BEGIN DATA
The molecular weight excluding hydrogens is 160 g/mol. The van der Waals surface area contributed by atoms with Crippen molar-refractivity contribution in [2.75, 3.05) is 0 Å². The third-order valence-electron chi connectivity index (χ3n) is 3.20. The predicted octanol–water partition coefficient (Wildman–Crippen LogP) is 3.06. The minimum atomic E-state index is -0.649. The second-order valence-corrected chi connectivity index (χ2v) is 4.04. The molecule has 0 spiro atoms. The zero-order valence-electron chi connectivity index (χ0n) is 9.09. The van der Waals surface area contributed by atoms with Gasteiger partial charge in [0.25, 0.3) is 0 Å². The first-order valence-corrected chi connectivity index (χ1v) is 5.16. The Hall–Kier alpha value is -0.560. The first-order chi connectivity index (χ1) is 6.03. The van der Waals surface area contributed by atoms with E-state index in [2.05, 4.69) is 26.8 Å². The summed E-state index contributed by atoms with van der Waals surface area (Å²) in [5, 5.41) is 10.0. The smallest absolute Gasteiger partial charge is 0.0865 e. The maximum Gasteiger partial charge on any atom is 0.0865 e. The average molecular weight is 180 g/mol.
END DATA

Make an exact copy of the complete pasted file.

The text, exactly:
The molecular weight excluding hydrogens is 160 g/mol. The van der Waals surface area contributed by atoms with Crippen molar-refractivity contribution in [2.75, 3.05) is 0 Å². The third-order valence-electron chi connectivity index (χ3n) is 3.20. The predicted octanol–water partition coefficient (Wildman–Crippen LogP) is 3.06. The minimum atomic E-state index is -0.649. The second-order valence-corrected chi connectivity index (χ2v) is 4.04. The molecule has 0 spiro atoms. The zero-order valence-electron chi connectivity index (χ0n) is 9.09. The van der Waals surface area contributed by atoms with Gasteiger partial charge in [0.25, 0.3) is 0 Å². The first-order valence-corrected chi connectivity index (χ1v) is 5.16. The Hall–Kier alpha value is -0.560. The first-order chi connectivity index (χ1) is 6.03. The van der Waals surface area contributed by atoms with E-state index in [2.05, 4.69) is 26.8 Å². The summed E-state index contributed by atoms with van der Waals surface area (Å²) in [5, 5.41) is 10.0. The smallest absolute Gasteiger partial charge is 0.0865 e. The maximum Gasteiger partial charge on any atom is 0.0865 e. The average molecular weight is 180 g/mol.